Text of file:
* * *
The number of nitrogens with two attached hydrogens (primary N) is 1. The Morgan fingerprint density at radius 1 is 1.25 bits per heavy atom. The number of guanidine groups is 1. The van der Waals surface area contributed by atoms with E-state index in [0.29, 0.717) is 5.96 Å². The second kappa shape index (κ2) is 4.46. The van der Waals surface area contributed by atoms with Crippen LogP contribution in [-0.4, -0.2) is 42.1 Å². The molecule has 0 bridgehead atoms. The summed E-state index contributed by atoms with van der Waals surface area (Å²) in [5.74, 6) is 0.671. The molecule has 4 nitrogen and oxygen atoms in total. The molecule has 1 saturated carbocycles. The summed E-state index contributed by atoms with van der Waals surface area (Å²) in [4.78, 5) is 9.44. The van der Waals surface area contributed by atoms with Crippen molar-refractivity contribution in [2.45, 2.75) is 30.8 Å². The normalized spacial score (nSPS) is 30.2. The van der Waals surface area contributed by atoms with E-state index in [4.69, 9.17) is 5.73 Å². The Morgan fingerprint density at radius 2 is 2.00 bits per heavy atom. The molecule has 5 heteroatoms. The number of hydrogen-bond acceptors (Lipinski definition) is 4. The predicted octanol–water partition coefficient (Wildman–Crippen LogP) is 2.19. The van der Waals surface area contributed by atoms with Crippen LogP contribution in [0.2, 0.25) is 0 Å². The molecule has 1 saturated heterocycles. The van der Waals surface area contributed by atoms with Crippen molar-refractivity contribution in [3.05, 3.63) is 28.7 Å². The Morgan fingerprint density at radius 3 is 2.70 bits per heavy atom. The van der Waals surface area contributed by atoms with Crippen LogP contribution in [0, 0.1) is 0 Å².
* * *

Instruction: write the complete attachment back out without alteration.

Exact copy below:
The number of nitrogens with two attached hydrogens (primary N) is 1. The Morgan fingerprint density at radius 1 is 1.25 bits per heavy atom. The number of guanidine groups is 1. The van der Waals surface area contributed by atoms with E-state index in [0.29, 0.717) is 5.96 Å². The second kappa shape index (κ2) is 4.46. The van der Waals surface area contributed by atoms with Crippen LogP contribution in [-0.4, -0.2) is 42.1 Å². The molecule has 0 bridgehead atoms. The summed E-state index contributed by atoms with van der Waals surface area (Å²) in [5.74, 6) is 0.671. The molecule has 4 nitrogen and oxygen atoms in total. The molecule has 1 saturated carbocycles. The summed E-state index contributed by atoms with van der Waals surface area (Å²) in [4.78, 5) is 9.44. The van der Waals surface area contributed by atoms with Crippen molar-refractivity contribution in [2.45, 2.75) is 30.8 Å². The normalized spacial score (nSPS) is 30.2. The van der Waals surface area contributed by atoms with E-state index in [4.69, 9.17) is 5.73 Å². The Morgan fingerprint density at radius 2 is 2.00 bits per heavy atom. The molecule has 5 heteroatoms. The number of hydrogen-bond acceptors (Lipinski definition) is 4. The predicted octanol–water partition coefficient (Wildman–Crippen LogP) is 2.19. The van der Waals surface area contributed by atoms with Crippen LogP contribution in [0.2, 0.25) is 0 Å². The molecule has 1 saturated heterocycles. The van der Waals surface area contributed by atoms with Crippen molar-refractivity contribution in [3.05, 3.63) is 28.7 Å². The Morgan fingerprint density at radius 3 is 2.70 bits per heavy atom. The van der Waals surface area contributed by atoms with Crippen LogP contribution in [0, 0.1) is 0 Å².